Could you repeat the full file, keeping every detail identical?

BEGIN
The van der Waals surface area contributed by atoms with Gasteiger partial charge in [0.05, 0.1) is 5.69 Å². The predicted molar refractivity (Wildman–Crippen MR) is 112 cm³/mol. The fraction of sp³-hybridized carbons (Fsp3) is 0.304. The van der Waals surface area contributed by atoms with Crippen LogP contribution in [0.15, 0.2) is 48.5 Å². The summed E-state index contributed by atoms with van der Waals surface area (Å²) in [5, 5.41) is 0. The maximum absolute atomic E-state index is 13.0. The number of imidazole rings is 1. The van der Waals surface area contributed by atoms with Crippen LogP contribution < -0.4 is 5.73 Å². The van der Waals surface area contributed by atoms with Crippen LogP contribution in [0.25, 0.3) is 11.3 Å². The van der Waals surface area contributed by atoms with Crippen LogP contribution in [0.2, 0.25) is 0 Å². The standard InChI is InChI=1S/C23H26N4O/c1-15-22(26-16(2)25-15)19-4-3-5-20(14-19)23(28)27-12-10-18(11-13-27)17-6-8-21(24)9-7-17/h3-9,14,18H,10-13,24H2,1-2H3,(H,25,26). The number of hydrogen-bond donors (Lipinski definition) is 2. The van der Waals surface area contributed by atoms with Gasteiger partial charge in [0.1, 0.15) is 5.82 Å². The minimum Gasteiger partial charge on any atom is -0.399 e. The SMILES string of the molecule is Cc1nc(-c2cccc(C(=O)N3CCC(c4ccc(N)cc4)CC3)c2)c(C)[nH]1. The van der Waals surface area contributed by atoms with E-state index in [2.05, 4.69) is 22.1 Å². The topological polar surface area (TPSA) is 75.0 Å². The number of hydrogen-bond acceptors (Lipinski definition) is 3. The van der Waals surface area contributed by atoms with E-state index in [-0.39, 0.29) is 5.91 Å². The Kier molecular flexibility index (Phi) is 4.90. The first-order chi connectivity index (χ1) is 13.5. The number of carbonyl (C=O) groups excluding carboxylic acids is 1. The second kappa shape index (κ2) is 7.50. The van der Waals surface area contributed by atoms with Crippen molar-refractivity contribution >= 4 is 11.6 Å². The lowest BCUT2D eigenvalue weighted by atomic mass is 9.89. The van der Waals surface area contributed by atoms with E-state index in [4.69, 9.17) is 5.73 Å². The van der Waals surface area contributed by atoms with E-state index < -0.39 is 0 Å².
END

The van der Waals surface area contributed by atoms with Gasteiger partial charge in [0.05, 0.1) is 5.69 Å². The predicted molar refractivity (Wildman–Crippen MR) is 112 cm³/mol. The fraction of sp³-hybridized carbons (Fsp3) is 0.304. The van der Waals surface area contributed by atoms with Crippen LogP contribution in [0.15, 0.2) is 48.5 Å². The summed E-state index contributed by atoms with van der Waals surface area (Å²) in [5, 5.41) is 0. The maximum absolute atomic E-state index is 13.0. The number of imidazole rings is 1. The van der Waals surface area contributed by atoms with Crippen LogP contribution < -0.4 is 5.73 Å². The van der Waals surface area contributed by atoms with Crippen LogP contribution in [0.25, 0.3) is 11.3 Å². The van der Waals surface area contributed by atoms with Crippen LogP contribution in [0.2, 0.25) is 0 Å². The standard InChI is InChI=1S/C23H26N4O/c1-15-22(26-16(2)25-15)19-4-3-5-20(14-19)23(28)27-12-10-18(11-13-27)17-6-8-21(24)9-7-17/h3-9,14,18H,10-13,24H2,1-2H3,(H,25,26). The number of hydrogen-bond donors (Lipinski definition) is 2. The van der Waals surface area contributed by atoms with Gasteiger partial charge in [0.1, 0.15) is 5.82 Å². The minimum Gasteiger partial charge on any atom is -0.399 e. The SMILES string of the molecule is Cc1nc(-c2cccc(C(=O)N3CCC(c4ccc(N)cc4)CC3)c2)c(C)[nH]1. The van der Waals surface area contributed by atoms with E-state index in [2.05, 4.69) is 22.1 Å². The topological polar surface area (TPSA) is 75.0 Å². The number of hydrogen-bond acceptors (Lipinski definition) is 3. The van der Waals surface area contributed by atoms with E-state index in [-0.39, 0.29) is 5.91 Å². The Kier molecular flexibility index (Phi) is 4.90. The first-order chi connectivity index (χ1) is 13.5. The number of carbonyl (C=O) groups excluding carboxylic acids is 1. The second kappa shape index (κ2) is 7.50. The van der Waals surface area contributed by atoms with Crippen molar-refractivity contribution >= 4 is 11.6 Å². The lowest BCUT2D eigenvalue weighted by atomic mass is 9.89. The van der Waals surface area contributed by atoms with E-state index in [4.69, 9.17) is 5.73 Å². The van der Waals surface area contributed by atoms with E-state index < -0.39 is 0 Å².